1. He has worldly knowledge or wisdom that your heroine and/or reader does not have (and wants to have.)
  2. He has a secret that the heroine and/or reader should (and eventually will) know.

If you want your hero to be especially mysterious use them both! I did. My hero possesses deep spiritual wisdom. My heroine desperately needs the guidance and wisdom he can offer. My hero ALSO has a secret: knowledge of a dark prophecy about the heroine which is not revealed until the end.

(And by the way, that dark prophesy is also one of the damn good reasons he can’t be with her.)


So there you have it. Combine one or more of these and you’ll write a hero your readers will never forget!

What makes a hero unforgettable to you?

20 Novel Storyboards You Should Be Following

20 Novel Storyboards

Ah, Pinterest, you are both the bane and joy of writers the world over. On one hand we can use Pinterest to create stunning visual representations of the world we are creating with our words. On the other hand, we can distract ourselves for hours at a time in the endless sea of images.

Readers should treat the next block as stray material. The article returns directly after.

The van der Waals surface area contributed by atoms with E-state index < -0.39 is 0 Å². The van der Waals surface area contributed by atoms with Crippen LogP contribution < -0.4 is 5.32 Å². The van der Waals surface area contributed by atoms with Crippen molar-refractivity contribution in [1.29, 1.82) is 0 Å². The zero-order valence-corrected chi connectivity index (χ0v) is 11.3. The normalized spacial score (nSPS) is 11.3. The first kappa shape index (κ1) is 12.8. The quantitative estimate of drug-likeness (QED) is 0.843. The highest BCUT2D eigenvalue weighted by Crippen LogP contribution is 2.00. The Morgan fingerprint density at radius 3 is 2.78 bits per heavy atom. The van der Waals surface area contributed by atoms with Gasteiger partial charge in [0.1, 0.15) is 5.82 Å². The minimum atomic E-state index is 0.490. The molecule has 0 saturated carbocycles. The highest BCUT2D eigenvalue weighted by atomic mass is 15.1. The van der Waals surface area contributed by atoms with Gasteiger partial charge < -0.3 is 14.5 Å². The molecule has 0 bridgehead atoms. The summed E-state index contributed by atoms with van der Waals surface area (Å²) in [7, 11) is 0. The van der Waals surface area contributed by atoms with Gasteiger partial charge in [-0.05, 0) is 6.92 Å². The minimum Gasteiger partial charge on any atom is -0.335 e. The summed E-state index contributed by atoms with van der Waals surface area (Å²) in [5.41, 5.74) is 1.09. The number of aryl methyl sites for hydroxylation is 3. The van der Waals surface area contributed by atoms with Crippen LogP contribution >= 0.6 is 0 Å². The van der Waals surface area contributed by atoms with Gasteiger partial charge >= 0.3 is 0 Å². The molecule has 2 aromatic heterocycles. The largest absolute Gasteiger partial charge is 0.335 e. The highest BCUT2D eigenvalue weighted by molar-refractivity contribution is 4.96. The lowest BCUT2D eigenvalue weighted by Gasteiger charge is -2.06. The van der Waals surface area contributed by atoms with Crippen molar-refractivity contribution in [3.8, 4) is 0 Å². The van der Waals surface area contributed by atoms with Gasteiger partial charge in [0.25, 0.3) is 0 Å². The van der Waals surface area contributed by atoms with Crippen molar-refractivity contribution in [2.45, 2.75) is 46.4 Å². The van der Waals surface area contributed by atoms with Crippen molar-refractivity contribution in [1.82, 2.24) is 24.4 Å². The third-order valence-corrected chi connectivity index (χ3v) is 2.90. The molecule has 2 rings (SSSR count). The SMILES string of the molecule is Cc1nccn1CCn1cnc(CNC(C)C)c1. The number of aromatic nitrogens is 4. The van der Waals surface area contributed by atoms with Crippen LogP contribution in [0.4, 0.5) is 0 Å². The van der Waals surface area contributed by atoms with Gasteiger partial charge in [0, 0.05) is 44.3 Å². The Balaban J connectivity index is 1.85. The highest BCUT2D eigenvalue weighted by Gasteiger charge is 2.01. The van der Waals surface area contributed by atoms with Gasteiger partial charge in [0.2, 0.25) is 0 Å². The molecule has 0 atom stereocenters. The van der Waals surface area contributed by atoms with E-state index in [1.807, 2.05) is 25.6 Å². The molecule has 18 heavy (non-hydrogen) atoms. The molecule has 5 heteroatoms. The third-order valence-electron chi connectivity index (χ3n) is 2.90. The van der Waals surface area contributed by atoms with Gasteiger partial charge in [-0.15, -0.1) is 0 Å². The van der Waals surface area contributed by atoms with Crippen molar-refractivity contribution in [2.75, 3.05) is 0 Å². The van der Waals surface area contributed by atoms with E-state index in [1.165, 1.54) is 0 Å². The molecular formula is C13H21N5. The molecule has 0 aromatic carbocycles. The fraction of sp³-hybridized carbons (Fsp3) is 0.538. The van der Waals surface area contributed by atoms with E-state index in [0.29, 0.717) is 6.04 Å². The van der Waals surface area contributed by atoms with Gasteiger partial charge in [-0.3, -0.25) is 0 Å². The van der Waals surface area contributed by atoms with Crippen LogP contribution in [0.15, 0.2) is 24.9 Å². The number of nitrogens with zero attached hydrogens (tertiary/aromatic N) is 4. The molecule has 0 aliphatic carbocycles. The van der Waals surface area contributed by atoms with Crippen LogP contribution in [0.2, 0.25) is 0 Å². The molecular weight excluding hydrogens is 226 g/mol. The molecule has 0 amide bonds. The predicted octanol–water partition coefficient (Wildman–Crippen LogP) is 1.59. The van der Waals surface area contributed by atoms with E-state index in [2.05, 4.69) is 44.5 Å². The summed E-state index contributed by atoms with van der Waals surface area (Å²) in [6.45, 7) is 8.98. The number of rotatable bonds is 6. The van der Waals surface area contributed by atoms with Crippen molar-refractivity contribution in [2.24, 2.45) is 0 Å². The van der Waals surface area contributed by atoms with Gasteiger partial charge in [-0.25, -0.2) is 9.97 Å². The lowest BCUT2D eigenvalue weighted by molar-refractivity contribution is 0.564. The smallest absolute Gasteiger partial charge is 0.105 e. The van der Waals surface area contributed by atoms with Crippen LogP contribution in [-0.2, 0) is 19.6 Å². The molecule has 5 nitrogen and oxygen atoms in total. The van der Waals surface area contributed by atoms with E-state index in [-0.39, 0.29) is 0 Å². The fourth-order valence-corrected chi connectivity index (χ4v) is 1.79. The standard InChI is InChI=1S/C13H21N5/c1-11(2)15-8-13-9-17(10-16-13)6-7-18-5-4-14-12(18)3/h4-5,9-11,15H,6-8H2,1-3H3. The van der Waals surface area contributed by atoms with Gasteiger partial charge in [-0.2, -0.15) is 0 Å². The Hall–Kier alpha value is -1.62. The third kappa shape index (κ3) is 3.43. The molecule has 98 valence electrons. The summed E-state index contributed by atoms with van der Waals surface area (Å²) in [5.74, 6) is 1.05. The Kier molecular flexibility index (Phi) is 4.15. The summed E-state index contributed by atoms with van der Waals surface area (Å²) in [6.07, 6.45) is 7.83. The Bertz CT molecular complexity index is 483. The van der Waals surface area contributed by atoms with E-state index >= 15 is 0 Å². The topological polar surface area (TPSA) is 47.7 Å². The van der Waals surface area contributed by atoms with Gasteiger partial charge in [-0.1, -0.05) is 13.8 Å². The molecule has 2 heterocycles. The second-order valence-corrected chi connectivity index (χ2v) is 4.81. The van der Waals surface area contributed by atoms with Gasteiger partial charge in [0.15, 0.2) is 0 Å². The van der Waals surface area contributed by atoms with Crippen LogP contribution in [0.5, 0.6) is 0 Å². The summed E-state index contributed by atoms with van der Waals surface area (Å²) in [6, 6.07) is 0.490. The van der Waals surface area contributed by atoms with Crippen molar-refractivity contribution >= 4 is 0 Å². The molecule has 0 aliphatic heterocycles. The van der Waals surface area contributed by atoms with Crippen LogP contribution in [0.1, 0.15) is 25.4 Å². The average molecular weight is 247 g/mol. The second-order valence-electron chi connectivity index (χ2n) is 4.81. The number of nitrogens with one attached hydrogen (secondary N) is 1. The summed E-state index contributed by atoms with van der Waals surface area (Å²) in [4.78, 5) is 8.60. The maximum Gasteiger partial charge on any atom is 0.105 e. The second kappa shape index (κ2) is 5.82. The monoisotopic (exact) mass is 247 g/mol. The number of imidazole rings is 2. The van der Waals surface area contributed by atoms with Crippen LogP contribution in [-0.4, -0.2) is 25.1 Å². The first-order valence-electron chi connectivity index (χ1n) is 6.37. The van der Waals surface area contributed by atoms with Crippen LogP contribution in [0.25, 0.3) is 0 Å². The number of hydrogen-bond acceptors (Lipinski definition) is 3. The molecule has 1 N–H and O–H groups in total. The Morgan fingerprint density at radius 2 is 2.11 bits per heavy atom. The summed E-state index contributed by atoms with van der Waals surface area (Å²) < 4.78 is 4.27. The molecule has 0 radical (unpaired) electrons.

But to me the price is worth it. There’s nothing I love more than creating storyboards for my novels. It’s an integral part of my creative process.

I also love following other writers on Pinterest, and glimpsing into the worlds they have created. Not only do other author’s boards inspire me and spark ideas, but I often find the perfect image on another writer’s board. (After hours of using the Pinterest search option to no avail.) We writers think in the same dramatic way. We’re drawn to the same types of photographs.

So I decided to compile a list of some of my favorite Pinterest storyboards. All of these are beautiful and inspiring. I’m mostly drawn to the historical, romantic, and dramatic, so that’s what most of these boards represent.

While you’re here please leave a link to your book’s storyboard in the comments!

Don’t have a novel storyboard?

No worries, these boards will be all the inspiration you need. And if you’d like to see how I go about creating one, check out this post: How to Create a Storyboard on Pinterest


*Please be polite. Re-pins are great. Raiding is not.